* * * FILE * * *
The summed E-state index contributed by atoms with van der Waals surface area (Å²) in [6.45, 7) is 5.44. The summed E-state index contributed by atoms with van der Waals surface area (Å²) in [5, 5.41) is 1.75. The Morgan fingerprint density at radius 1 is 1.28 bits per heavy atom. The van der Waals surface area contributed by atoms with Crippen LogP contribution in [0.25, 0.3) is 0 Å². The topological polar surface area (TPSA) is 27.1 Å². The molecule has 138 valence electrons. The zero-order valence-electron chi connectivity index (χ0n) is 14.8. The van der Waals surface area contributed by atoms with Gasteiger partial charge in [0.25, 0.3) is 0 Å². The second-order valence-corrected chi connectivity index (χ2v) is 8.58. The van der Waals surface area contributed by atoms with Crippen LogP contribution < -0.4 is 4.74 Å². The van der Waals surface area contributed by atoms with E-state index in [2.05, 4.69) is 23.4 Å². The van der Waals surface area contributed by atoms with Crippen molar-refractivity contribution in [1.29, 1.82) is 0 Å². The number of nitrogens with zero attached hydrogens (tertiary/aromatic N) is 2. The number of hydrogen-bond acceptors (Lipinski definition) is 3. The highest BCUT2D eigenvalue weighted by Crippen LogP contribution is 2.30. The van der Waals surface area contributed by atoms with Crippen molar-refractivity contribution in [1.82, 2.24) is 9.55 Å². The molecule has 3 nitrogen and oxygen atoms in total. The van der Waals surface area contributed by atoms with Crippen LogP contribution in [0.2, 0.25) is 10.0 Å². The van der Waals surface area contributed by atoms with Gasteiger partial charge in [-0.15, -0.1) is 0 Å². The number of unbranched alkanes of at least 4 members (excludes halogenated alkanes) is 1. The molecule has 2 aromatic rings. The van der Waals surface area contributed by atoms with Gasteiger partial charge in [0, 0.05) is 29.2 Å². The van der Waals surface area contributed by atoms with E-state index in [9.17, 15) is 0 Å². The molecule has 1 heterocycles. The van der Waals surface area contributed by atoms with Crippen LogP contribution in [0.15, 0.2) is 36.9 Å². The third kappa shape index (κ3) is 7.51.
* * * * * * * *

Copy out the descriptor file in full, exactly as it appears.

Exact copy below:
The summed E-state index contributed by atoms with van der Waals surface area (Å²) in [6.45, 7) is 5.44. The summed E-state index contributed by atoms with van der Waals surface area (Å²) in [5, 5.41) is 1.75. The Morgan fingerprint density at radius 1 is 1.28 bits per heavy atom. The van der Waals surface area contributed by atoms with Crippen LogP contribution in [0.25, 0.3) is 0 Å². The topological polar surface area (TPSA) is 27.1 Å². The molecule has 138 valence electrons. The zero-order valence-electron chi connectivity index (χ0n) is 14.8. The van der Waals surface area contributed by atoms with Gasteiger partial charge in [0.25, 0.3) is 0 Å². The second-order valence-corrected chi connectivity index (χ2v) is 8.58. The van der Waals surface area contributed by atoms with Crippen LogP contribution < -0.4 is 4.74 Å². The van der Waals surface area contributed by atoms with E-state index in [2.05, 4.69) is 23.4 Å². The van der Waals surface area contributed by atoms with Crippen molar-refractivity contribution in [1.29, 1.82) is 0 Å². The number of nitrogens with zero attached hydrogens (tertiary/aromatic N) is 2. The number of hydrogen-bond acceptors (Lipinski definition) is 3. The highest BCUT2D eigenvalue weighted by Crippen LogP contribution is 2.30. The van der Waals surface area contributed by atoms with Crippen molar-refractivity contribution in [1.82, 2.24) is 9.55 Å². The molecule has 3 nitrogen and oxygen atoms in total. The van der Waals surface area contributed by atoms with Crippen LogP contribution in [0.2, 0.25) is 10.0 Å². The van der Waals surface area contributed by atoms with Gasteiger partial charge in [-0.15, -0.1) is 0 Å². The number of unbranched alkanes of at least 4 members (excludes halogenated alkanes) is 1. The molecule has 2 aromatic rings. The van der Waals surface area contributed by atoms with Gasteiger partial charge in [0, 0.05) is 29.2 Å². The van der Waals surface area contributed by atoms with E-state index in [9.17, 15) is 0 Å². The molecule has 1 heterocycles. The van der Waals surface area contributed by atoms with Crippen LogP contribution in [0.15, 0.2) is 36.9 Å². The third kappa shape index (κ3) is 7.51.